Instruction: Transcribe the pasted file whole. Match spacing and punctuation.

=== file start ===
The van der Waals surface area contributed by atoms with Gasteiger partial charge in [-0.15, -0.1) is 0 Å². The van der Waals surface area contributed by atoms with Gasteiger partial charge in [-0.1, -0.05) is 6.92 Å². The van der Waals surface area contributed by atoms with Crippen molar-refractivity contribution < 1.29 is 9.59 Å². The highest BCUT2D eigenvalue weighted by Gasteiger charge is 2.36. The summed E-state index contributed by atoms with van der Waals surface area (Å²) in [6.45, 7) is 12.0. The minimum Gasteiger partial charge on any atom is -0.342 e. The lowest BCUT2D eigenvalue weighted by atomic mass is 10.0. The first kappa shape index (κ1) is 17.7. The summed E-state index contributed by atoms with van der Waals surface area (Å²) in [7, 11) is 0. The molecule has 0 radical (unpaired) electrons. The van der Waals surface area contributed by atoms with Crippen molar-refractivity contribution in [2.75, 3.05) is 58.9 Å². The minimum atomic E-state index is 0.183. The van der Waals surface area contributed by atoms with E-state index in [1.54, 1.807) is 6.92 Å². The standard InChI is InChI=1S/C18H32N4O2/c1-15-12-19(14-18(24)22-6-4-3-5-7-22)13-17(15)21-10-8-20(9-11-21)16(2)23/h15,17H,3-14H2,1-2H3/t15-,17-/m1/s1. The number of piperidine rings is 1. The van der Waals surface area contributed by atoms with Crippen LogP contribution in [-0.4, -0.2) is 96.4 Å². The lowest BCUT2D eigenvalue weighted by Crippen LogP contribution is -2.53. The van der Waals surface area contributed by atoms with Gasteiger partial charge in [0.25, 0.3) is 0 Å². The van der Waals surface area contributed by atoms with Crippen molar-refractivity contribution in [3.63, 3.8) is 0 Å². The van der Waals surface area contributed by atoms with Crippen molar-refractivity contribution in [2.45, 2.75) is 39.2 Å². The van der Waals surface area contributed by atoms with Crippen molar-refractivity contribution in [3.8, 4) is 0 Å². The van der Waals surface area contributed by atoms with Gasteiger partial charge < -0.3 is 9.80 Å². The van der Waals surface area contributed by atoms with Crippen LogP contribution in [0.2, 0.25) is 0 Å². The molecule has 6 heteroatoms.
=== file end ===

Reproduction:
The van der Waals surface area contributed by atoms with Gasteiger partial charge in [-0.15, -0.1) is 0 Å². The van der Waals surface area contributed by atoms with Gasteiger partial charge in [-0.1, -0.05) is 6.92 Å². The van der Waals surface area contributed by atoms with Crippen molar-refractivity contribution < 1.29 is 9.59 Å². The highest BCUT2D eigenvalue weighted by Gasteiger charge is 2.36. The summed E-state index contributed by atoms with van der Waals surface area (Å²) in [6.45, 7) is 12.0. The minimum Gasteiger partial charge on any atom is -0.342 e. The lowest BCUT2D eigenvalue weighted by atomic mass is 10.0. The first kappa shape index (κ1) is 17.7. The summed E-state index contributed by atoms with van der Waals surface area (Å²) in [7, 11) is 0. The molecule has 0 radical (unpaired) electrons. The van der Waals surface area contributed by atoms with Crippen molar-refractivity contribution in [2.75, 3.05) is 58.9 Å². The minimum atomic E-state index is 0.183. The van der Waals surface area contributed by atoms with E-state index in [1.54, 1.807) is 6.92 Å². The standard InChI is InChI=1S/C18H32N4O2/c1-15-12-19(14-18(24)22-6-4-3-5-7-22)13-17(15)21-10-8-20(9-11-21)16(2)23/h15,17H,3-14H2,1-2H3/t15-,17-/m1/s1. The number of piperidine rings is 1. The van der Waals surface area contributed by atoms with Crippen LogP contribution in [-0.4, -0.2) is 96.4 Å². The lowest BCUT2D eigenvalue weighted by Crippen LogP contribution is -2.53. The van der Waals surface area contributed by atoms with Gasteiger partial charge in [0.25, 0.3) is 0 Å². The van der Waals surface area contributed by atoms with Crippen molar-refractivity contribution in [3.63, 3.8) is 0 Å². The van der Waals surface area contributed by atoms with Crippen molar-refractivity contribution in [2.45, 2.75) is 39.2 Å². The van der Waals surface area contributed by atoms with Crippen molar-refractivity contribution in [3.8, 4) is 0 Å². The van der Waals surface area contributed by atoms with Gasteiger partial charge < -0.3 is 9.80 Å². The van der Waals surface area contributed by atoms with Crippen LogP contribution in [0.2, 0.25) is 0 Å². The molecule has 6 heteroatoms.